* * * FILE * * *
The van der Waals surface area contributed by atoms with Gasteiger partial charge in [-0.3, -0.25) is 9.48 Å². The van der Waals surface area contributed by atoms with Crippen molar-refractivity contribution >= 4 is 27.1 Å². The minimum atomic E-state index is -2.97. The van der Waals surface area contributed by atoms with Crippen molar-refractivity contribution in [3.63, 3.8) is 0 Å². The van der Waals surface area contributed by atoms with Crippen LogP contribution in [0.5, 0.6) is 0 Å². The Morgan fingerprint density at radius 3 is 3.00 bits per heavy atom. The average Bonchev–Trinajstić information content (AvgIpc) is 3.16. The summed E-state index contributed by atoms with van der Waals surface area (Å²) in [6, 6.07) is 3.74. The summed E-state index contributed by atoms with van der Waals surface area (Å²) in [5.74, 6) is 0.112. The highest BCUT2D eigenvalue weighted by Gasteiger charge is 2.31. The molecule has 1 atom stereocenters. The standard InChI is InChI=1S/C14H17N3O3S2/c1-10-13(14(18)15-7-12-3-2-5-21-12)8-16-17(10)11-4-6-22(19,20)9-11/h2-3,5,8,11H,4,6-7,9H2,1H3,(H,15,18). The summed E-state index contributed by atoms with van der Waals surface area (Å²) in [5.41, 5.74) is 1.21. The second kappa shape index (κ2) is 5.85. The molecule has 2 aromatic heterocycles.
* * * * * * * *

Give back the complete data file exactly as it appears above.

The van der Waals surface area contributed by atoms with Gasteiger partial charge in [-0.3, -0.25) is 9.48 Å². The van der Waals surface area contributed by atoms with Crippen molar-refractivity contribution >= 4 is 27.1 Å². The minimum atomic E-state index is -2.97. The van der Waals surface area contributed by atoms with Crippen molar-refractivity contribution in [3.63, 3.8) is 0 Å². The van der Waals surface area contributed by atoms with Crippen LogP contribution in [0.5, 0.6) is 0 Å². The Morgan fingerprint density at radius 3 is 3.00 bits per heavy atom. The average Bonchev–Trinajstić information content (AvgIpc) is 3.16. The summed E-state index contributed by atoms with van der Waals surface area (Å²) in [6, 6.07) is 3.74. The summed E-state index contributed by atoms with van der Waals surface area (Å²) in [5.74, 6) is 0.112. The highest BCUT2D eigenvalue weighted by Gasteiger charge is 2.31. The molecule has 1 atom stereocenters. The standard InChI is InChI=1S/C14H17N3O3S2/c1-10-13(14(18)15-7-12-3-2-5-21-12)8-16-17(10)11-4-6-22(19,20)9-11/h2-3,5,8,11H,4,6-7,9H2,1H3,(H,15,18). The summed E-state index contributed by atoms with van der Waals surface area (Å²) in [5.41, 5.74) is 1.21. The second kappa shape index (κ2) is 5.85. The molecule has 2 aromatic heterocycles.